5 Part Coaching Series
Holding your client’s agenda – and releasing your own – is a crucial skill of a coach that ensures you as a coach are coaching your client, not the problem.
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In the meantime, let’s jump in.
PART # 2:
Holding the Client’s Agenda
Holding the client’s agenda is one of the most fundamental components of successful coaching. When a coach holds the client’s agenda, he or she focuses on facilitating the needs of the client over any personal opinions, judgements, or ideas. The client comes first, and the coach is guided by the notion that the client has all of the answers – he or she just might need someone to ask the right questions to find them.
It is natural to want to give advice or share our opinions with people we are having a conversation with. However, in coaching, the focus is on the client and the agenda that she or he has decided upon. Clients learn and grow by discovering what works and does not work on their own, and it is important to give them the lead in designing their own action steps.
WHY HOLDING A CLIENT’S AGENDA WORKS
Holding your client’s agenda works because most of the time, deep down, people know what they most need to do. If they are not yet aware of the answer, simply asking them can help:
- “What is it that you really, really want?”
- “What do you know you need to do, but haven’t done yet?”
The partnership that you create with your client is valuable in the sense that it clears the path for you to focus solely on your client’s needs. By determining what the client really wants, and holding her or his agenda throughout coaching, the coach allows clarity to guide the client’s understanding and deepen awareness of what is important.
THE WHEEL OF LIFE
The Wheel of Life is a coaching tool that is designed to assess your client’s level of satisfaction in various areas of his or her life, at the present moment. It is a great, quick tool that allows clients to see a visual snapshot of the balance in their lives. From this initial snapshot, and with the help of a few simple questions, the clients are able to uncover connections between various areas of their lives and decide which areas they would like to focus on going forward.
The Wheel of Life consists of 10 wedges, each labeled with a specific area of the client’s life:
- Career: Overall experience with the state of their career
- Money: How happy (or unhappy) the client is with his or her financial situation
- Family: Immediate family; they may break this wedge into two (immediate as in their home, and extended as in parents/siblings)
- Significant Other: How satisfied they are either in their relationship or if single, how they feel about that.
- Friends: How are their relationships?
- Community: How connected they feel to whatever definition of community means to them.
- Fun: Is there time for fun and relaxation?
- Health: How healthy the client feels; exercise and diet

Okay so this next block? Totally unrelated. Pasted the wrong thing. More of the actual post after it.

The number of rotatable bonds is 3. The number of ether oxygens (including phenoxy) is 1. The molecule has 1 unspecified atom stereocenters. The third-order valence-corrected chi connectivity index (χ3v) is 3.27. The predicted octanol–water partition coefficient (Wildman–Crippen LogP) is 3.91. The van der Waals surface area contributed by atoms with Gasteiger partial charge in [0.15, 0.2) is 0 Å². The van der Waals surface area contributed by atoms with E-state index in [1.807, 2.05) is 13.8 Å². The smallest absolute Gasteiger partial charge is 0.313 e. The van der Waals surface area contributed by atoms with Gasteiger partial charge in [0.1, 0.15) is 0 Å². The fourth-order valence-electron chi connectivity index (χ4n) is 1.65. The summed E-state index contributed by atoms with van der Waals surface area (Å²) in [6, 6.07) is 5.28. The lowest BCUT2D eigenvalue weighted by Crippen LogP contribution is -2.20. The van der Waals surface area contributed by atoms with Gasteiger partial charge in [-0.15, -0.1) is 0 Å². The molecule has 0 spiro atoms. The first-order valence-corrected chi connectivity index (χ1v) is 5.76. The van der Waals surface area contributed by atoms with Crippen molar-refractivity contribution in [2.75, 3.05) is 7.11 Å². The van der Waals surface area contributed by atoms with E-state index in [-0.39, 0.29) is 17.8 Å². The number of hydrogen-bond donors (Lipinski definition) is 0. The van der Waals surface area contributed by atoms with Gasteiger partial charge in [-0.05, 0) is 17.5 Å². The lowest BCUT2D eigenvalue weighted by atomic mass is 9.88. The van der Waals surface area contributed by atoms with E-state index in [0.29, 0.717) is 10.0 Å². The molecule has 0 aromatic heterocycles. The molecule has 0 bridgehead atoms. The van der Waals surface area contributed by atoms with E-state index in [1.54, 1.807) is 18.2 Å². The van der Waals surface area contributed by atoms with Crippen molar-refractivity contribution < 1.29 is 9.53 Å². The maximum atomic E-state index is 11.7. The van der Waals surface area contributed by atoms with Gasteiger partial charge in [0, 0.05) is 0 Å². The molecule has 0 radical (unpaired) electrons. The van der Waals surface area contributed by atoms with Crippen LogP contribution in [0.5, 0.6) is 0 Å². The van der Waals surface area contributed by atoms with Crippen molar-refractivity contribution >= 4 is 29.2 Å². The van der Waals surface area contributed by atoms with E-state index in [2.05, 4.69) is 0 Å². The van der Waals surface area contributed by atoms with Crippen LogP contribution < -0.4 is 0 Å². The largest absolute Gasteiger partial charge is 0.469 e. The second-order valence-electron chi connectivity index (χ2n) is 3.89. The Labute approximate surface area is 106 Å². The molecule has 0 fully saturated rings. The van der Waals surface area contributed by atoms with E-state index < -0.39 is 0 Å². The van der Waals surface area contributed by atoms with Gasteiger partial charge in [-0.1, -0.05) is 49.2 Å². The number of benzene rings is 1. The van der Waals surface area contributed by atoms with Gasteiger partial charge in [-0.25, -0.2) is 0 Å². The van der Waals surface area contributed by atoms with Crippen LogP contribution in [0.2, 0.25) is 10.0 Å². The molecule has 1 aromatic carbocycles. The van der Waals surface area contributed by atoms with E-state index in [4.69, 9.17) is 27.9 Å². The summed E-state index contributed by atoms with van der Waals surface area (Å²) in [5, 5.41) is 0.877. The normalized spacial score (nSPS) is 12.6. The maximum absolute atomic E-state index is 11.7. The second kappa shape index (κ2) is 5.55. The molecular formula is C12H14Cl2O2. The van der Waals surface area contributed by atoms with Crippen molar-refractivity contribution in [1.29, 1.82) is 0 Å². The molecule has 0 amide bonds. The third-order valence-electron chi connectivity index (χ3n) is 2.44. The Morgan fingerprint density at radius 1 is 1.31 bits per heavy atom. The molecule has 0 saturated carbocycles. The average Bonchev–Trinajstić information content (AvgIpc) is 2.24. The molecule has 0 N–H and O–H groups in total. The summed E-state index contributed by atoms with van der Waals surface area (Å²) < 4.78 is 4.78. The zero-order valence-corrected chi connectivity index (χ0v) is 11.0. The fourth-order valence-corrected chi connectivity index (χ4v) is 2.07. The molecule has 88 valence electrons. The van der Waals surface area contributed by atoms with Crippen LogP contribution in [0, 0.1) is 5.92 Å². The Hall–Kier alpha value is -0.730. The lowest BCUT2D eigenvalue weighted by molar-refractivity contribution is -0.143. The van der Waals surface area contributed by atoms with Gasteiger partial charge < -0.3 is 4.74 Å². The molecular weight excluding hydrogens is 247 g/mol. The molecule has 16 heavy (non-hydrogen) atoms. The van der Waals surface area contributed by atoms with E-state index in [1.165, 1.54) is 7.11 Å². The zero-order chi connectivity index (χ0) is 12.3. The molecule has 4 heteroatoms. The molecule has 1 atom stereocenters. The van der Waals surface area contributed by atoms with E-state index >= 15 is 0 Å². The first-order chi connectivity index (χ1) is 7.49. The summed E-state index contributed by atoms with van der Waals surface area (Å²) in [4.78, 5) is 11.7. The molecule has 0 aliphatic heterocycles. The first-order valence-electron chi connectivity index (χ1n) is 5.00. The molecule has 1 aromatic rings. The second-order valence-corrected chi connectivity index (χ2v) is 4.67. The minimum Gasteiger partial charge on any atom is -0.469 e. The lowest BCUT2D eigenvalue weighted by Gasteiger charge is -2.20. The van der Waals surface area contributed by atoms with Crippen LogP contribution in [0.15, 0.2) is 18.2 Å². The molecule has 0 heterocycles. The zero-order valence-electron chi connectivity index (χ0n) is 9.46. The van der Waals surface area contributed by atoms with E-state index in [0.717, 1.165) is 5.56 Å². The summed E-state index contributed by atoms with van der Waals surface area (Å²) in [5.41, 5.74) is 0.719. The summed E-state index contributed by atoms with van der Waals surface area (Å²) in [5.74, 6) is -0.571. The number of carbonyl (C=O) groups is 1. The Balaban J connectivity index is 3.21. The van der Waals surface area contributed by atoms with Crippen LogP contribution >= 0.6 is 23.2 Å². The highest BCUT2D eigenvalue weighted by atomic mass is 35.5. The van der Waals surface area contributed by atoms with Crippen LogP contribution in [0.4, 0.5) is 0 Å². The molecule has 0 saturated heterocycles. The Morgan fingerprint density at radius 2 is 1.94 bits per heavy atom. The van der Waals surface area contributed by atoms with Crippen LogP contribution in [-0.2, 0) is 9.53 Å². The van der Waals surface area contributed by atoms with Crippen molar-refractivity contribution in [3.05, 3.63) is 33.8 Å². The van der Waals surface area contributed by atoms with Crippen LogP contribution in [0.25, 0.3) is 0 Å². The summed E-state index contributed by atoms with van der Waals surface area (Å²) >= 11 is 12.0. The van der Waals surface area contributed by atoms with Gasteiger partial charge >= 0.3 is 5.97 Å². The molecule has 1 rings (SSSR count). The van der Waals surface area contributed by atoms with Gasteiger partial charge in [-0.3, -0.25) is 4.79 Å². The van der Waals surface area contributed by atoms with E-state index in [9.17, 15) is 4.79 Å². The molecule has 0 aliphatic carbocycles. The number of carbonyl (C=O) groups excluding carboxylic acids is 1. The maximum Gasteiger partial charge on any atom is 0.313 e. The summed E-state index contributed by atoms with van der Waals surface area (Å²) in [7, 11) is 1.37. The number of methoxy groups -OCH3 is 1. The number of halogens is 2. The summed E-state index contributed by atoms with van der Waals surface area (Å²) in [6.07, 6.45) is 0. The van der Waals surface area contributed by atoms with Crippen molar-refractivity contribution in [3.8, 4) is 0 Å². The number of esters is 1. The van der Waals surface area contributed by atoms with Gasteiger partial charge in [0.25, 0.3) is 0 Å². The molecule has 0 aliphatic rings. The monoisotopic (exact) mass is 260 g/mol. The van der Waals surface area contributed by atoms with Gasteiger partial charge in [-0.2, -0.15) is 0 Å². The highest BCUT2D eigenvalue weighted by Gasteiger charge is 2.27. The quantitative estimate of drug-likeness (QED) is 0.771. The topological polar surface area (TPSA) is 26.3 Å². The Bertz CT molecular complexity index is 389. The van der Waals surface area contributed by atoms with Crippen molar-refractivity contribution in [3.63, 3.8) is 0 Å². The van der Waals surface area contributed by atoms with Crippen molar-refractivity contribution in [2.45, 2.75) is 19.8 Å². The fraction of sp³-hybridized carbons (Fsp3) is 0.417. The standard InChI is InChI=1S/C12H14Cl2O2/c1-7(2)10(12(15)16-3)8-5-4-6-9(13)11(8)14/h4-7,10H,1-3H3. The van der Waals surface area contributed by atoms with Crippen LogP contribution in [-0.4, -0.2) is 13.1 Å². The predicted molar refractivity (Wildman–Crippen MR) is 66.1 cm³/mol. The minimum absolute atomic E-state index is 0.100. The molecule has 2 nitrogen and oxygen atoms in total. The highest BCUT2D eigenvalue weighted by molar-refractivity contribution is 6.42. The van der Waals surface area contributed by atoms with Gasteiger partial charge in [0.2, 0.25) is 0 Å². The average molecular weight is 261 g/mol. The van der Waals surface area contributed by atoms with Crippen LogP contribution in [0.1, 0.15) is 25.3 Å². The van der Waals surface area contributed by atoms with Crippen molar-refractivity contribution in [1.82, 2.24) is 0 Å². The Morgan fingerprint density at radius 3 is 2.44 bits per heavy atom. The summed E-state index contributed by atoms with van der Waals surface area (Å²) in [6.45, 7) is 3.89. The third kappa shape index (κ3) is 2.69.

- Living Space: How clean or messy is their space and how does that feel? How happy they are with where they live?
- Growth: Is personal and spiritual growth occurring?
As a coach, you or your client can always omit, add, or separate labels to fit the client’s needs.
For students, the wheel can be modified a bit; school replaces career, grades replace money, and significant other and community can be omitted. These are just suggestions of ways to modify the wheel for younger clients, but always be sure that the wheel you are using is structured to meet your client’s needs.
Once the structure of the wheel is established, the coach asks the client to rate his or her current satisfaction with each area of life on a scale of one to ten. By physically filling in the wedges, the client will be able to get a great visual of not only each section, but everything as a whole.
Ask a friend if they will be your practice client for a short life coaching activity and explain the Wheel of Life exercise.
Help your client create the wheel by determining the ten areas of his or her life he or she wants to use. (The wheel shown above was designed for adults).
Write each label around the outer edge of the wheel
Ask your client to rate their current level of satisfaction for each area on a scale of one to ten, ten being the most satisfied.
Ask your client powerful questions such as:
- Looking at your wheel, what jumps out at you?
- If you were to choose just one wedge and do one action to increase that number from a 7 to an 8 (for instance), what would that action be?
- Do you want to follow through with the action? If so, how could we confirm follow-through?
In the discussion following the creation of their wheel, make sure to emphasize to the client that he or she does not need to aim for a 10 in every section. The idea is to simply try to increase her or his level of satisfaction one notch higher.
Create one or two possible actions to take from this exercise.
It’s recommended to write the date on your wheel. It’s useful to save previous wheels and look back on them to see the effect of your insights and actions on your life.